If Wake Up!, Girls! and Bakuman had an illegitimate child, it might look a lot like Shirobako. And how much that prospect appeals to you might go a long way toward determining how much you’ll enjoy this show.
With Mizushima Tsutomu directing an original series at P.A. Works I had to give this series a watch, even if it has the whiff of something written by the marketing department. In fact the credited writer here is veteran Yokote Michiko, who has a long resume that includes partnering with Mizushima. I think in theory the prospect of a series exposing the serious issues plaguing the anime industry is a good idea but just as was the case with WUG, I seriously doubt there’s either intent or license to be a serious critique – much more likely we’re going to see a broadly positive puff piece with a few softball criticisms lobbed in from time to time.
This isn’t a bad premiere, though I think Shirobako could have been a much more interesting show if it hadn’t had the broadly pandering cute girls being cute veneer nailed onto it. The first ten minutes which mostly follow the girls at the heart of that thread are pretty unwatchable, but once production on “Exodus” begins and we start to see the nuts and bolts of trying to get an anime produced, Shirobako gets fairly interesting. There are some mildly amusing takes on stereotypes about those who work in the business, and the occasional funny parody like the mention of “G.I. Works” studio. It should also be noted that in terms of art and animation, this is certainly the cheapest-looking (WUG, again) show P.A. Works has ever put out.
If the series sticks to focusing on the annoyances of the anime production cycle it has a chance to be pretty entertaining, though that WUG thing is quite palpable even here – the sense that the show is trying to be a heartwarming story of plucky girls trying to make it big rather that a serious (or seriously biting satirical) story about an industry that’s broken a lot of dreams. I don’t see anything like the exacting detail or passion that went into Bakuman and made it such a rewarding series here, but at least Shirobako is providing a glimpse at something anime has rarely turned the camera onto.
Psycho-Pass Season 2 – 01
When the creator of a series pre-emptively disqualifies himself from all responsibility for what goes wrong in the sequel, that could be taken as a worrying sign. That’s exactly what Gen Urobuchi did a few weeks ago with Psycho-Pass – he has no involvement in this season – but it should be mentioned that his replacement is in fact an actual writer of some standing, Tow Ubukata (Mardock Scramble, Le Chevalier d’Eon among others).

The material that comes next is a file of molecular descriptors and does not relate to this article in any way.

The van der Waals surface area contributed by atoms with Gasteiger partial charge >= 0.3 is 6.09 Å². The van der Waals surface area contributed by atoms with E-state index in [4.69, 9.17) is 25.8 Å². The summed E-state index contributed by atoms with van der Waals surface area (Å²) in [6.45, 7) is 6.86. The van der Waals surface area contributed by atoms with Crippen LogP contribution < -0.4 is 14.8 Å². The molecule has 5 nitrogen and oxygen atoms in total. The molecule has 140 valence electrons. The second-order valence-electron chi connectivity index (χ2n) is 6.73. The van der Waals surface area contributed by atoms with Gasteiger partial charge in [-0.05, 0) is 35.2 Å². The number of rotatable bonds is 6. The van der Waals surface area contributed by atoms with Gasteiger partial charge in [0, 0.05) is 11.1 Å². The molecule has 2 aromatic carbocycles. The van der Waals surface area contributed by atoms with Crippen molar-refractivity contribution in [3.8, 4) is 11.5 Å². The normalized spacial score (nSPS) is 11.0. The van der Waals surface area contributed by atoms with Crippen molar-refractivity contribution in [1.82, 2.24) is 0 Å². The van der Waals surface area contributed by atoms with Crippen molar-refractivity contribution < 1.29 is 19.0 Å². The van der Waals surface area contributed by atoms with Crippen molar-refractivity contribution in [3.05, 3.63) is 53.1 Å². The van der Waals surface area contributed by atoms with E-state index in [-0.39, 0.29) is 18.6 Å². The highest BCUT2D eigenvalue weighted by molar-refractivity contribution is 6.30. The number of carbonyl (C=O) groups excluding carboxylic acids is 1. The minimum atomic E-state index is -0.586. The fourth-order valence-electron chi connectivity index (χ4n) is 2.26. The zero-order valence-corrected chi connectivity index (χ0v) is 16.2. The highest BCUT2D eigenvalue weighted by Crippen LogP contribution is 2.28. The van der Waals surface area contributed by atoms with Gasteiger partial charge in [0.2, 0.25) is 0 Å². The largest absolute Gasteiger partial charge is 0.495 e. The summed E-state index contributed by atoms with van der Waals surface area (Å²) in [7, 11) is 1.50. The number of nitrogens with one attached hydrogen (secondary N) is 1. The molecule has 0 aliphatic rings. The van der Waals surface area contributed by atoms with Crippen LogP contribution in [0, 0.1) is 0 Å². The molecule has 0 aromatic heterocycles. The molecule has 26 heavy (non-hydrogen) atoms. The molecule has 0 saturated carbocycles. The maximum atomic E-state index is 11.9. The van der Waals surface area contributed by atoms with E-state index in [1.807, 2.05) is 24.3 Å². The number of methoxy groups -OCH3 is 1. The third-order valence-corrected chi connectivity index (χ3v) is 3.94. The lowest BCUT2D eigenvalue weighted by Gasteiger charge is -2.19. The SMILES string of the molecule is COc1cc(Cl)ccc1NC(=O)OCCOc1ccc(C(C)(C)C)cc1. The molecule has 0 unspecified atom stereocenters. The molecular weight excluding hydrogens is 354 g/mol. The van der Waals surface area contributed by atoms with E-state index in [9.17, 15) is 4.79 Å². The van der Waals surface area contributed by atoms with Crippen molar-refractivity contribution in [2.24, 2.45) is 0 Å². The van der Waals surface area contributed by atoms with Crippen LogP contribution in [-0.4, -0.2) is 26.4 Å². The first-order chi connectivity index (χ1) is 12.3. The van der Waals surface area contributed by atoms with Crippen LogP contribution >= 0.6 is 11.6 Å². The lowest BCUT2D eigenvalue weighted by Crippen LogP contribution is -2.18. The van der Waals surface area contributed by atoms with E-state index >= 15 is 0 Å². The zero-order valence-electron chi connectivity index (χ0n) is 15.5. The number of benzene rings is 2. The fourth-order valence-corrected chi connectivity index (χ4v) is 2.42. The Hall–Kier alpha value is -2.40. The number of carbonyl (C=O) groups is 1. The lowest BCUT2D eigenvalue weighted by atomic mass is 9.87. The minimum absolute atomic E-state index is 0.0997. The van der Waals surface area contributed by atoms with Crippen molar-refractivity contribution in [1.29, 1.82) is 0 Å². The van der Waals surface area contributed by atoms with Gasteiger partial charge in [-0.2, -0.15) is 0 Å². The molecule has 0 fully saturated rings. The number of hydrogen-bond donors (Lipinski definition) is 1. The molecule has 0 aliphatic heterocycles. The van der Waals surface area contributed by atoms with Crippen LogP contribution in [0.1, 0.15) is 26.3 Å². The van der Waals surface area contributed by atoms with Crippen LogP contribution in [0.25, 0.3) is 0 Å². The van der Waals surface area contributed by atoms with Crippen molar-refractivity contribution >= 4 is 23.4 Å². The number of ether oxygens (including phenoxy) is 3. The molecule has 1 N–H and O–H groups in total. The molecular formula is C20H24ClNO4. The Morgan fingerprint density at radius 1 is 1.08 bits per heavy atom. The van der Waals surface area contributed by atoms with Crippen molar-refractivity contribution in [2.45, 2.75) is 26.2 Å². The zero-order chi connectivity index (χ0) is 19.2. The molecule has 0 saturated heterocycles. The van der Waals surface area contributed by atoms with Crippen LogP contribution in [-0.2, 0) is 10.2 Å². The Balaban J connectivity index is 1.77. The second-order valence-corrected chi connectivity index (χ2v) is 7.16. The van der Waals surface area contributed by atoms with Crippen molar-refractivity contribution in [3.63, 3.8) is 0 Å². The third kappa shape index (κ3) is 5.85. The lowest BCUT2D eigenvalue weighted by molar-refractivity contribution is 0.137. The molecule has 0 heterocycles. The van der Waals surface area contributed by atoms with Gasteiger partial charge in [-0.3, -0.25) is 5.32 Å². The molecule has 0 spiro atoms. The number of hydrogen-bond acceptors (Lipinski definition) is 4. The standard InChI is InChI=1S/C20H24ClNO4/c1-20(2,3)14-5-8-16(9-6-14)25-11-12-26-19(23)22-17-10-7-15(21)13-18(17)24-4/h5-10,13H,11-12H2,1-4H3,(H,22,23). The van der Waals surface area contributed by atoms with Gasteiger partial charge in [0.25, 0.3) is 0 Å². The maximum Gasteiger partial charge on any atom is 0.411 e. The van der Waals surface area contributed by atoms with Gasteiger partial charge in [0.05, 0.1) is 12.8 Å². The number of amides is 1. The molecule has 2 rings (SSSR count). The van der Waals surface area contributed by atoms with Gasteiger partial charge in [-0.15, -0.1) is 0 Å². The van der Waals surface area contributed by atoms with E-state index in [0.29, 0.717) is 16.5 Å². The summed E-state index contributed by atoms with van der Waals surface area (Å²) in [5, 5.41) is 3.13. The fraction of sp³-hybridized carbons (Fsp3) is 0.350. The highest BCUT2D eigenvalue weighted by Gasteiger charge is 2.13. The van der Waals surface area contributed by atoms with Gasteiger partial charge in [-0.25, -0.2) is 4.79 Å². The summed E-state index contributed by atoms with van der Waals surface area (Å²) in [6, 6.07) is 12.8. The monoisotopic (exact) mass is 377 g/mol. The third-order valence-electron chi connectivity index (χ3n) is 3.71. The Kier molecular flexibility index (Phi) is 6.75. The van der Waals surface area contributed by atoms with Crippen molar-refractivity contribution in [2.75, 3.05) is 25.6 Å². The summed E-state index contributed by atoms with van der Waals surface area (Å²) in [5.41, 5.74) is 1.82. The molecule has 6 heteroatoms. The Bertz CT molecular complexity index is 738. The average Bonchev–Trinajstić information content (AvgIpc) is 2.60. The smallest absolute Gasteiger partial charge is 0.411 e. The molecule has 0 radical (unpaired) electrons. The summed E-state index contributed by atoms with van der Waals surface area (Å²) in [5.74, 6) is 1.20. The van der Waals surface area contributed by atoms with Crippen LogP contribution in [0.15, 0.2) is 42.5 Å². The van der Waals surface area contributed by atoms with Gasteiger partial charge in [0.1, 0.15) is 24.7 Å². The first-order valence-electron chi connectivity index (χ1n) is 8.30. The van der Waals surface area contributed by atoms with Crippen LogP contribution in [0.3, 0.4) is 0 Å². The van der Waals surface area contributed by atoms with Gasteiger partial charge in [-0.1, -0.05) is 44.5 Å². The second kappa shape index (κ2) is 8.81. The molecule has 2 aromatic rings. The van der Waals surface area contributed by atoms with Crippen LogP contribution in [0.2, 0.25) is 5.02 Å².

My take on P-P II is pretty cynical, I admit. When a show that seems to reveal that it didn’t really have anything to say ends indifferently, the last thing in the world it seems to need is a continuation. And it’s continuing without in my view its three best characters (Masaoka, Makashima and Kougami in that order), so my expectations going in were pretty muted.
The premiere, as it happens, was pretty decent – entertaining enough in a straightforward way. I don’t think much of where we are character-wise, with Tsunemori hinting at stepping into a Mary Sue role and a new tsuntsun cute girl detective whose main role seems to be to make pouty faces and insult the Enforcers. We also have Fujiwara Keiji stepping in as a detective named Tougane, but he does’t have much to do in the premiere. By far the most interesting seed planted here is the adjustment of Ginoza to the Enforcer role, but it’s hard to say how much screen time that’s going to get.
The plot of the first episode is pretty much a throwaway about a serial bomber whose crime coefficient hovers right at the 300 mark that’s clearly intended to establish Tsunemori as a hero, but there are hints of a larger story involving a drug that can supposedly keep your hue looking clear and a new big bad (played by Kimura Ryouhei) who can control both his crime coefficient and the Dominators. The future noir atmosphere of Psycho-Pass still works a treat, and I wouldn’t imagine in Tow and
Production I.G’s Tatsunoko’s hands this is going to degrade into an outright mediocrity. But I don’t see much in the premiere to make me change my mind about whether this is a show that has a strong need to exist in the first place.